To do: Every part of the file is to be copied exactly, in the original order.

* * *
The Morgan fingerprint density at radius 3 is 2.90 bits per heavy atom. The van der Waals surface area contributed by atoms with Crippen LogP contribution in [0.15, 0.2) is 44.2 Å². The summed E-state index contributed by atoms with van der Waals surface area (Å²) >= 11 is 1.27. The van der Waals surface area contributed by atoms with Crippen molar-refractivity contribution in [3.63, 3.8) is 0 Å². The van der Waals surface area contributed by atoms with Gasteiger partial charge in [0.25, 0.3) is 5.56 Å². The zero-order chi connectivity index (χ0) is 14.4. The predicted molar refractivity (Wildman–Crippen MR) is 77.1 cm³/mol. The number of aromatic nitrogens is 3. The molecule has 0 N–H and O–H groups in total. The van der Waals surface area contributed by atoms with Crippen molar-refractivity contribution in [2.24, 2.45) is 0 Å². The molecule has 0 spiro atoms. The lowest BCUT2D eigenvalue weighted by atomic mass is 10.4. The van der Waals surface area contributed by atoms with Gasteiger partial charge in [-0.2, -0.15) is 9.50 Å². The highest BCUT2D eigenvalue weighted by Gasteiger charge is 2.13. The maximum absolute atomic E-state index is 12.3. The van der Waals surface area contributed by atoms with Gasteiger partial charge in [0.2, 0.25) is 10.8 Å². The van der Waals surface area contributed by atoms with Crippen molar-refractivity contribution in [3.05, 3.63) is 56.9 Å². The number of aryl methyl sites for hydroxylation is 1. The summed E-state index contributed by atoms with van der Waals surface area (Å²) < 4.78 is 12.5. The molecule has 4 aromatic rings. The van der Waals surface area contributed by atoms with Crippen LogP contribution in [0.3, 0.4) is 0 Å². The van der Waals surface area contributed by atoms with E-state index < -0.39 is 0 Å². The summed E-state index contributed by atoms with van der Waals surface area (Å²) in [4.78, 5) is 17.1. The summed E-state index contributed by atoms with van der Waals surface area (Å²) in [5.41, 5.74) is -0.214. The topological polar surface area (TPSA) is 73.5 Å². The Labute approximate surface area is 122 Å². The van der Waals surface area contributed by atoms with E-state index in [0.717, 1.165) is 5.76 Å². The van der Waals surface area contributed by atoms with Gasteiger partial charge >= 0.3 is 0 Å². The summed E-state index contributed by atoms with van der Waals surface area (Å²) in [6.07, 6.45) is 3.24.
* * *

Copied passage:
The Morgan fingerprint density at radius 3 is 2.90 bits per heavy atom. The van der Waals surface area contributed by atoms with Crippen LogP contribution in [0.15, 0.2) is 44.2 Å². The summed E-state index contributed by atoms with van der Waals surface area (Å²) >= 11 is 1.27. The van der Waals surface area contributed by atoms with Crippen molar-refractivity contribution in [3.63, 3.8) is 0 Å². The van der Waals surface area contributed by atoms with Gasteiger partial charge in [0.25, 0.3) is 5.56 Å². The zero-order chi connectivity index (χ0) is 14.4. The predicted molar refractivity (Wildman–Crippen MR) is 77.1 cm³/mol. The number of aromatic nitrogens is 3. The molecule has 0 N–H and O–H groups in total. The van der Waals surface area contributed by atoms with Crippen molar-refractivity contribution in [2.24, 2.45) is 0 Å². The molecule has 0 spiro atoms. The lowest BCUT2D eigenvalue weighted by atomic mass is 10.4. The van der Waals surface area contributed by atoms with Gasteiger partial charge in [-0.2, -0.15) is 9.50 Å². The highest BCUT2D eigenvalue weighted by Gasteiger charge is 2.13. The maximum absolute atomic E-state index is 12.3. The van der Waals surface area contributed by atoms with Gasteiger partial charge in [0.2, 0.25) is 10.8 Å². The van der Waals surface area contributed by atoms with Crippen molar-refractivity contribution in [3.05, 3.63) is 56.9 Å². The number of aryl methyl sites for hydroxylation is 1. The summed E-state index contributed by atoms with van der Waals surface area (Å²) < 4.78 is 12.5. The molecule has 4 aromatic rings. The van der Waals surface area contributed by atoms with Crippen LogP contribution in [0.3, 0.4) is 0 Å². The van der Waals surface area contributed by atoms with E-state index < -0.39 is 0 Å². The summed E-state index contributed by atoms with van der Waals surface area (Å²) in [4.78, 5) is 17.1. The summed E-state index contributed by atoms with van der Waals surface area (Å²) in [5.41, 5.74) is -0.214. The topological polar surface area (TPSA) is 73.5 Å². The Labute approximate surface area is 122 Å². The van der Waals surface area contributed by atoms with E-state index in [0.717, 1.165) is 5.76 Å². The van der Waals surface area contributed by atoms with Gasteiger partial charge >= 0.3 is 0 Å². The summed E-state index contributed by atoms with van der Waals surface area (Å²) in [6.07, 6.45) is 3.24.